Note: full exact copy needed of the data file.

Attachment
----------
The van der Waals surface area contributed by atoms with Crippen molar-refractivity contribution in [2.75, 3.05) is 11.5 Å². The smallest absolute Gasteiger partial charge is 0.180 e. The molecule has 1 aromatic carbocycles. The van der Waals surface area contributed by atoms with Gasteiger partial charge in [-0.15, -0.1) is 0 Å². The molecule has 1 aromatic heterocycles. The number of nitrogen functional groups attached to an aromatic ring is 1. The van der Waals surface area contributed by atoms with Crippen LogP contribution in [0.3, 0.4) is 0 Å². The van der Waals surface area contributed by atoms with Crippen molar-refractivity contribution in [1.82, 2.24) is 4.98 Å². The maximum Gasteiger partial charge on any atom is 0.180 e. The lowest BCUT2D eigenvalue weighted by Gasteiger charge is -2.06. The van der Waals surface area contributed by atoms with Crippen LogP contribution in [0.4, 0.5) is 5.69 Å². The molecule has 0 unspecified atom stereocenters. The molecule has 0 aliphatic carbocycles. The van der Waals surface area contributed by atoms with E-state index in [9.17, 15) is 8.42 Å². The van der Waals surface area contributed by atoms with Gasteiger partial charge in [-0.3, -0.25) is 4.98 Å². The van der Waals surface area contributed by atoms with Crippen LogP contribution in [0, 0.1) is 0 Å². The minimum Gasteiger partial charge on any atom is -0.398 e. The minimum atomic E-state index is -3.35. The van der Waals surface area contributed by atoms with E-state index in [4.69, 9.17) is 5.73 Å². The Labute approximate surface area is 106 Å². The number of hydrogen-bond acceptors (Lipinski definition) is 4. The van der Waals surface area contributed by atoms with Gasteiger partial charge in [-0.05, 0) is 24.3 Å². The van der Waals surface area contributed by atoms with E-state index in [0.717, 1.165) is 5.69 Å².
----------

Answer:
The van der Waals surface area contributed by atoms with Crippen molar-refractivity contribution in [2.75, 3.05) is 11.5 Å². The smallest absolute Gasteiger partial charge is 0.180 e. The molecule has 1 aromatic carbocycles. The van der Waals surface area contributed by atoms with Gasteiger partial charge in [-0.15, -0.1) is 0 Å². The molecule has 1 aromatic heterocycles. The number of nitrogen functional groups attached to an aromatic ring is 1. The van der Waals surface area contributed by atoms with Crippen LogP contribution in [0.3, 0.4) is 0 Å². The van der Waals surface area contributed by atoms with Crippen molar-refractivity contribution in [1.82, 2.24) is 4.98 Å². The maximum Gasteiger partial charge on any atom is 0.180 e. The lowest BCUT2D eigenvalue weighted by Gasteiger charge is -2.06. The van der Waals surface area contributed by atoms with Crippen LogP contribution in [0.4, 0.5) is 5.69 Å². The molecule has 0 unspecified atom stereocenters. The molecule has 0 aliphatic carbocycles. The van der Waals surface area contributed by atoms with E-state index in [9.17, 15) is 8.42 Å². The van der Waals surface area contributed by atoms with Gasteiger partial charge in [-0.3, -0.25) is 4.98 Å². The van der Waals surface area contributed by atoms with Crippen LogP contribution in [0, 0.1) is 0 Å². The minimum Gasteiger partial charge on any atom is -0.398 e. The minimum atomic E-state index is -3.35. The van der Waals surface area contributed by atoms with E-state index in [4.69, 9.17) is 5.73 Å². The Labute approximate surface area is 106 Å². The number of hydrogen-bond acceptors (Lipinski definition) is 4. The van der Waals surface area contributed by atoms with Gasteiger partial charge in [-0.05, 0) is 24.3 Å². The van der Waals surface area contributed by atoms with E-state index in [0.717, 1.165) is 5.69 Å².